Pugh has revisited and recoloured many of his previous garments, hence models clad in faceted leather prisms reminiscent of S/S 2007.
With its wealth of history, culture and Renaissance art, Is it possible to come to Florence and not be inspired? Certainly not when a designer is designer as febrile and talented as Gareth Pugh. The idea for his latest collection - created especially for Pitti Immagine and described by the designer as less of a pre-collection and more of a 'mood board' for A/W to come - came to him when he was first approached to show in Florence. A collection in and about Florence, inspired by the religious iconography and architecture of the city itself.
Pugh's venue was enviably atmospheric - the fourteenth-century Orsanmichele church became a giant video-screen for Pugh to project his latest collaboration with director Ruth Hogben. With her help, Pugh envisaged a baroque illusionistic ceiling come to life, allowing film to unfold across two vast screens spanning the vaulted ceiling of the chapel.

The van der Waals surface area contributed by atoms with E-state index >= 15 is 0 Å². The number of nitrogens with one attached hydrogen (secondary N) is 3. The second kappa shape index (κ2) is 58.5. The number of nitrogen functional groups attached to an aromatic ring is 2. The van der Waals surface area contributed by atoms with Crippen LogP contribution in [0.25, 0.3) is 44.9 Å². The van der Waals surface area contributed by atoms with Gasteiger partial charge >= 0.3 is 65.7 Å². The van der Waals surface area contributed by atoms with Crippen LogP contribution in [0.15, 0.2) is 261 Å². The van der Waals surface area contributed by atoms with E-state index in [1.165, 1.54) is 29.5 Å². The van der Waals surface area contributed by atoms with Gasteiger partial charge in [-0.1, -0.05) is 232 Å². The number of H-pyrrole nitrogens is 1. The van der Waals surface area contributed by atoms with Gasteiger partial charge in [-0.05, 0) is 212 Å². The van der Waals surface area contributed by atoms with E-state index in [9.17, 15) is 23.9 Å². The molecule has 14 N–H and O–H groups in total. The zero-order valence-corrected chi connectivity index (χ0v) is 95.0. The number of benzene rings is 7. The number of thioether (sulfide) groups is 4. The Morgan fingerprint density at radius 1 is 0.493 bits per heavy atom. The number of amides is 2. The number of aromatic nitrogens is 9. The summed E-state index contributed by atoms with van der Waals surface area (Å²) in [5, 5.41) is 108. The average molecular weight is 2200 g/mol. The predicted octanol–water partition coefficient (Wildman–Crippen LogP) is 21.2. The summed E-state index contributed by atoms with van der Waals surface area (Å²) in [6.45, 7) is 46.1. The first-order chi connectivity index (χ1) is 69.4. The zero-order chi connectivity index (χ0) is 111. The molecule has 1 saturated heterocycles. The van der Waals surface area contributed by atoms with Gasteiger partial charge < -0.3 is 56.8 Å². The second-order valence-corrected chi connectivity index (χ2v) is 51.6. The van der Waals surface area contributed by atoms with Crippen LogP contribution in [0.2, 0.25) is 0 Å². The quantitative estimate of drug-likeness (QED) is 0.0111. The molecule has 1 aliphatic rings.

The collection itself echoed that subject matter, with Pugh's signature architectonic shapes and slipstream chiffons awash with Catholic hues of rich virgin blue and opulent gold. Those shapes felt familiar for a reason: Pugh has revisited and recoloured many of his previous garments, hence models clad in faceted leather prisms reminiscent of S/S 2007; faces and hand smothered in cones as with some of his early Fashion East experiments; and a re-imagining of the shredded evening gown and feather headpieces from S/S 2010, albeit this time gilded to the hilt. That one felt heavenly, but there were also touches of Pugh's darker sides - those geometrically-molested models felt like something out of Hieronymus Bosch's Garden of Earthly Delights, and a striking 'living frieze' of marble-white models as a closing vignette had an eery poignancy that lingered long after the film had finished.
It felt as if this film, and collection, moved the debate over catwalk versus big-screen up a notch. This was not only about a designer exploring new modes of presentation for his clothing. Pugh himself stated that the garments were designed with this film in mind: those panes of chiffon were designed to be seen billowing dramatically around his models rather than fluttering in the breeze as they walked. And at the same time, Hogben's film could not have existed without Pugh's garments - the two go hand in hand. The incredible spectacle of this show was testament to just how successful that creative synergy proved.